This information has been prepared by IG, a trading name of IG Markets Limited. In addition to the disclaimer below, the material on this page does not contain a record of our trading prices, or an offer of, or solicitation for, a transaction in any financial instrument. IG accepts no responsibility for any use that may be made of these comments and for any consequences that result. No representation or warranty is given as to the accuracy or completeness of this information. Consequently any person acting on it does so entirely at their own risk. Any research provided does not have regard to the specific investment objectives, financial situation and needs of any specific person who may receive it. It has not been prepared in accordance with legal requirements designed to promote the independence of investment research and as such is considered to be a marketing communication. Although we are not specifically constrained from dealing ahead of our recommendations we do not seek to take advantage of them before they are provided to our clients.
Asian markets would find the non-farm payrolls data to await into the end of the week.
Of slim odds and jeering democrats, the healthcare reform vote’s passing had probably not been within the market’s expectation after earlier failures. The impact had been immediately registered within the healthcare sector which saw strong gains on the S&P 500 index at +0.59% as of Thursday’s close.
We have previously noted that the healthcare reform would translate to the freeing up of room for the deficit-laden US government. This could have a first order impact on the passing of the tax policy and a second order impact in benefitting the market, especially capital intensive industries, in the longer term.
Overnight trades meanwhile saw pressure befalling energy stocks with a 1.90% slide in the sector on the S&P 500 index. WTI prices plunged to the depths of sub-$46.00 per barrel (bbl), with the steep move a part of the broad concern of the supply glut. While the OPEC delegates stepped in to reassure the market that an extension to their current supply curb is likely to materialise, the market had instead focused on the lack of further cuts possible.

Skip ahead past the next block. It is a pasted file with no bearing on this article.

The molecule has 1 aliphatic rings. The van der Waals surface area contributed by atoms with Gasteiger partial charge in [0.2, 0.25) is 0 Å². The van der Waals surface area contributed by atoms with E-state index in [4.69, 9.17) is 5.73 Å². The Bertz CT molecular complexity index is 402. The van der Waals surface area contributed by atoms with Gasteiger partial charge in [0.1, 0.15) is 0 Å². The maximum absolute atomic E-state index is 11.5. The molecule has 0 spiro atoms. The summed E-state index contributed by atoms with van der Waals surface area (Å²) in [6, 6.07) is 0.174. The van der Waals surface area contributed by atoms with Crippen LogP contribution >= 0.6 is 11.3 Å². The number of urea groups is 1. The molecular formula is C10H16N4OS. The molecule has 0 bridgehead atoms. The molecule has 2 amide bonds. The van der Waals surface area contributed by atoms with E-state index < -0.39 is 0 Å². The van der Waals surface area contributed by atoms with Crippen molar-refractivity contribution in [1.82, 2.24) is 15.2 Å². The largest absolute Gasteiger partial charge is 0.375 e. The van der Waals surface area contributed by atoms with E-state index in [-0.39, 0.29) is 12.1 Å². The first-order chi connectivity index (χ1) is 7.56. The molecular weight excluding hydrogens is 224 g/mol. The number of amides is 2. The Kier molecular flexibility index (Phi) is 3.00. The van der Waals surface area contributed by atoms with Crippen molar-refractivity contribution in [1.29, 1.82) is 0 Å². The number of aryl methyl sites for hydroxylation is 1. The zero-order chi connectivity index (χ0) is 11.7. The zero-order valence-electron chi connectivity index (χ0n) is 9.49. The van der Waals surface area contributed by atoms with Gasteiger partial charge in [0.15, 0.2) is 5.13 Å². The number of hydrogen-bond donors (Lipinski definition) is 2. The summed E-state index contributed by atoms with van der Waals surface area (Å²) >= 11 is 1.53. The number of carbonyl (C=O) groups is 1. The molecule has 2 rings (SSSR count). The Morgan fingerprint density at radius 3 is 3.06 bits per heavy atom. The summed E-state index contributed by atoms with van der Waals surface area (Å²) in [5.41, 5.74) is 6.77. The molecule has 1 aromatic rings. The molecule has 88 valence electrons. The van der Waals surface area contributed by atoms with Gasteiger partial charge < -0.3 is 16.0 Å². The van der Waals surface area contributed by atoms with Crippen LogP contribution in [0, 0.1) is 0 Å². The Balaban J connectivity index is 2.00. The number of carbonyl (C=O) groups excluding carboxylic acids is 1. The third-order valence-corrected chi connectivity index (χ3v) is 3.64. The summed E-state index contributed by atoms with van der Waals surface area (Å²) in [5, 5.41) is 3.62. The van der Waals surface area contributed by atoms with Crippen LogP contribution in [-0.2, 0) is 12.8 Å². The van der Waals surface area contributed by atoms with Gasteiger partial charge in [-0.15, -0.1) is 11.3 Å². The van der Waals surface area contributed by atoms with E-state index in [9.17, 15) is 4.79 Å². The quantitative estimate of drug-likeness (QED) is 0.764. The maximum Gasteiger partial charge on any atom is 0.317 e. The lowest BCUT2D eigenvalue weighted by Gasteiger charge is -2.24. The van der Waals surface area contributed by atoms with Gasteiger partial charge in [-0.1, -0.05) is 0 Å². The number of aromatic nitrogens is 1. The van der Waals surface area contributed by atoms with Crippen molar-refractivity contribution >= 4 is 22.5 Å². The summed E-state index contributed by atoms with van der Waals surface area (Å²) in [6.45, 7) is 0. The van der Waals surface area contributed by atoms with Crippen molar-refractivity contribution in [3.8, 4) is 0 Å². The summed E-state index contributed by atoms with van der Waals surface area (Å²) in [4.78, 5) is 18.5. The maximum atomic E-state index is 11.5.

Indeed with US output showing a steady uptrend and OPEC cuts limited, the pressure for prices appear to be on the downside in the short-run. Overall, the markets could find the consolidation sustain until the release of the upcoming NFP data where a strong consensus of 190k had been penned in according to Bloomberg’s survey.
The passing of the healthcare reform bill itself may not have a material impact upon trade in the Asian session. However, the downturn in Asian bourses after yesterday’s slide in services PMI could sustain according to our opening calls. Investors are likely taking some money off the table ahead of Friday’s NFP which could serve as a risk event after last month’s drop.
Many of the Asian indices were also seen highly elevated, likely leading to cautious trading within markets. Specifically, a plunge back to sub-3200 levels for the local STI could lead to markets believing that we have seen a false break of the key psychological resistance and spark further declines.
Look ahead to RBA’s monetary policy statement in the morning ahead of retail sales and trade updates from Hong Kong and Malaysia respectively. Indonesia’s Q1 GDP will also be expected any time in the day and could inject some upsides for the market. They excitement is however expected to be built in the US session with a series of Fed speakers lined up in addition to April’s NFP release.
Yesterday: S&P 500 +0.06%; DJIA -0.03%; DAX +0.96%; FTSE +0.19%